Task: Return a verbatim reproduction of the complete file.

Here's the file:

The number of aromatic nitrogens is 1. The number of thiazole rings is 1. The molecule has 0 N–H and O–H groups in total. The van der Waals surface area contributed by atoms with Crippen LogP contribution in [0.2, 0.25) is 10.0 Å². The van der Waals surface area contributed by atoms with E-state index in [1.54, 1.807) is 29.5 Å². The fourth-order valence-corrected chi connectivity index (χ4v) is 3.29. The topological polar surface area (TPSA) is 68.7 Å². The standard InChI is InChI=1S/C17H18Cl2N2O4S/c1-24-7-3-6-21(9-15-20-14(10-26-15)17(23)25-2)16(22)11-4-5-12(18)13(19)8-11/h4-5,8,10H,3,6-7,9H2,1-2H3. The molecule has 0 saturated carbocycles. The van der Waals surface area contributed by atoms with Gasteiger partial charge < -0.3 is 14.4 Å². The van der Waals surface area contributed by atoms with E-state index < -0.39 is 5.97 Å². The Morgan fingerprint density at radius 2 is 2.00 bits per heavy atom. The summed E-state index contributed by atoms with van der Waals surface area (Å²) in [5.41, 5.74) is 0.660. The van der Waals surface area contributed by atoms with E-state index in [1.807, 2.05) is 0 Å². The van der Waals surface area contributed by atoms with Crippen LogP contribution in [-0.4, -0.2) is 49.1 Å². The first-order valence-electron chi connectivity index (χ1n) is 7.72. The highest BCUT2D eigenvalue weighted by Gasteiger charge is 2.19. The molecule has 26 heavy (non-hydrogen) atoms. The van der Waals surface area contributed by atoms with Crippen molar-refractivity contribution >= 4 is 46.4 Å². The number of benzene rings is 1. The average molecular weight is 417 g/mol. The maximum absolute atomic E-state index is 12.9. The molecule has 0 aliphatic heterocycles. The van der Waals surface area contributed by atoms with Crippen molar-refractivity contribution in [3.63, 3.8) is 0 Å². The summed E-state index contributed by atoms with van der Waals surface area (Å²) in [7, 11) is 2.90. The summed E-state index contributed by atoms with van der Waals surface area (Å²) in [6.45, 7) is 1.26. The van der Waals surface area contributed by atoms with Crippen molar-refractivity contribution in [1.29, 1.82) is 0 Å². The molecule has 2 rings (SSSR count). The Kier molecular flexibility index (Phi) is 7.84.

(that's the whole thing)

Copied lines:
The number of aromatic nitrogens is 1. The number of thiazole rings is 1. The molecule has 0 N–H and O–H groups in total. The van der Waals surface area contributed by atoms with Crippen LogP contribution in [0.2, 0.25) is 10.0 Å². The van der Waals surface area contributed by atoms with E-state index in [1.54, 1.807) is 29.5 Å². The fourth-order valence-corrected chi connectivity index (χ4v) is 3.29. The topological polar surface area (TPSA) is 68.7 Å². The standard InChI is InChI=1S/C17H18Cl2N2O4S/c1-24-7-3-6-21(9-15-20-14(10-26-15)17(23)25-2)16(22)11-4-5-12(18)13(19)8-11/h4-5,8,10H,3,6-7,9H2,1-2H3. The molecule has 0 saturated carbocycles. The van der Waals surface area contributed by atoms with Gasteiger partial charge < -0.3 is 14.4 Å². The van der Waals surface area contributed by atoms with E-state index < -0.39 is 5.97 Å². The Morgan fingerprint density at radius 2 is 2.00 bits per heavy atom. The summed E-state index contributed by atoms with van der Waals surface area (Å²) in [5.41, 5.74) is 0.660. The van der Waals surface area contributed by atoms with E-state index in [1.807, 2.05) is 0 Å². The van der Waals surface area contributed by atoms with Crippen LogP contribution in [-0.4, -0.2) is 49.1 Å². The first-order valence-electron chi connectivity index (χ1n) is 7.72. The highest BCUT2D eigenvalue weighted by Gasteiger charge is 2.19. The molecule has 26 heavy (non-hydrogen) atoms. The van der Waals surface area contributed by atoms with Crippen molar-refractivity contribution >= 4 is 46.4 Å². The number of benzene rings is 1. The average molecular weight is 417 g/mol. The maximum absolute atomic E-state index is 12.9. The molecule has 0 aliphatic heterocycles. The van der Waals surface area contributed by atoms with Crippen molar-refractivity contribution in [3.63, 3.8) is 0 Å². The summed E-state index contributed by atoms with van der Waals surface area (Å²) in [7, 11) is 2.90. The summed E-state index contributed by atoms with van der Waals surface area (Å²) in [6.45, 7) is 1.26. The van der Waals surface area contributed by atoms with Crippen molar-refractivity contribution in [1.29, 1.82) is 0 Å². The molecule has 2 rings (SSSR count). The Kier molecular flexibility index (Phi) is 7.84.